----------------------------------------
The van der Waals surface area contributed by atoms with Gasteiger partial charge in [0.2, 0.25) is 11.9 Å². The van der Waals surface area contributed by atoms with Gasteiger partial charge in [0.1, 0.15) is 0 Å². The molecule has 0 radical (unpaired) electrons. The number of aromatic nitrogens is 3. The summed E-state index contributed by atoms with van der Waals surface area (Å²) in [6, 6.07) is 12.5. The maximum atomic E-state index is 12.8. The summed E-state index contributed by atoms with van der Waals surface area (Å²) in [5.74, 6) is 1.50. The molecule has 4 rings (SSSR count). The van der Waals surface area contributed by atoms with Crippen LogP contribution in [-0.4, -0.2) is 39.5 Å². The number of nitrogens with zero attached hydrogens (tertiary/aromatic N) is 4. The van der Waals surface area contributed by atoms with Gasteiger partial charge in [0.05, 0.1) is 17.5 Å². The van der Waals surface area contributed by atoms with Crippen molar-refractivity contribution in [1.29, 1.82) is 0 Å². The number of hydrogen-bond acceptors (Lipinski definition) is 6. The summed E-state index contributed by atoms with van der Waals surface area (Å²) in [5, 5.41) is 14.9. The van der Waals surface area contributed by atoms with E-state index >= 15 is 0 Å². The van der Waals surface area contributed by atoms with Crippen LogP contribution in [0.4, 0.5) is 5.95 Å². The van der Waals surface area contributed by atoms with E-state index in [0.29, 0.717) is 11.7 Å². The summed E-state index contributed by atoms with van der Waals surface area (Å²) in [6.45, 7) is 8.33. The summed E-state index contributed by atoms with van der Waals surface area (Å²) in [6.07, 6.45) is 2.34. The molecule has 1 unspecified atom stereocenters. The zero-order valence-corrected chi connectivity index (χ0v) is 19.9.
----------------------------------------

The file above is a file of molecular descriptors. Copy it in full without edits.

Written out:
The van der Waals surface area contributed by atoms with Gasteiger partial charge in [0.2, 0.25) is 11.9 Å². The van der Waals surface area contributed by atoms with Gasteiger partial charge in [0.1, 0.15) is 0 Å². The molecule has 0 radical (unpaired) electrons. The number of aromatic nitrogens is 3. The summed E-state index contributed by atoms with van der Waals surface area (Å²) in [6, 6.07) is 12.5. The maximum atomic E-state index is 12.8. The summed E-state index contributed by atoms with van der Waals surface area (Å²) in [5.74, 6) is 1.50. The molecule has 4 rings (SSSR count). The van der Waals surface area contributed by atoms with Crippen LogP contribution in [-0.4, -0.2) is 39.5 Å². The number of nitrogens with zero attached hydrogens (tertiary/aromatic N) is 4. The van der Waals surface area contributed by atoms with Gasteiger partial charge in [0.05, 0.1) is 17.5 Å². The van der Waals surface area contributed by atoms with Crippen molar-refractivity contribution in [1.29, 1.82) is 0 Å². The number of hydrogen-bond acceptors (Lipinski definition) is 6. The summed E-state index contributed by atoms with van der Waals surface area (Å²) in [5, 5.41) is 14.9. The van der Waals surface area contributed by atoms with E-state index >= 15 is 0 Å². The van der Waals surface area contributed by atoms with Crippen LogP contribution in [0.4, 0.5) is 5.95 Å². The van der Waals surface area contributed by atoms with E-state index in [0.29, 0.717) is 11.7 Å². The summed E-state index contributed by atoms with van der Waals surface area (Å²) in [6.45, 7) is 8.33. The summed E-state index contributed by atoms with van der Waals surface area (Å²) in [6.07, 6.45) is 2.34. The molecule has 1 unspecified atom stereocenters. The zero-order valence-corrected chi connectivity index (χ0v) is 19.9.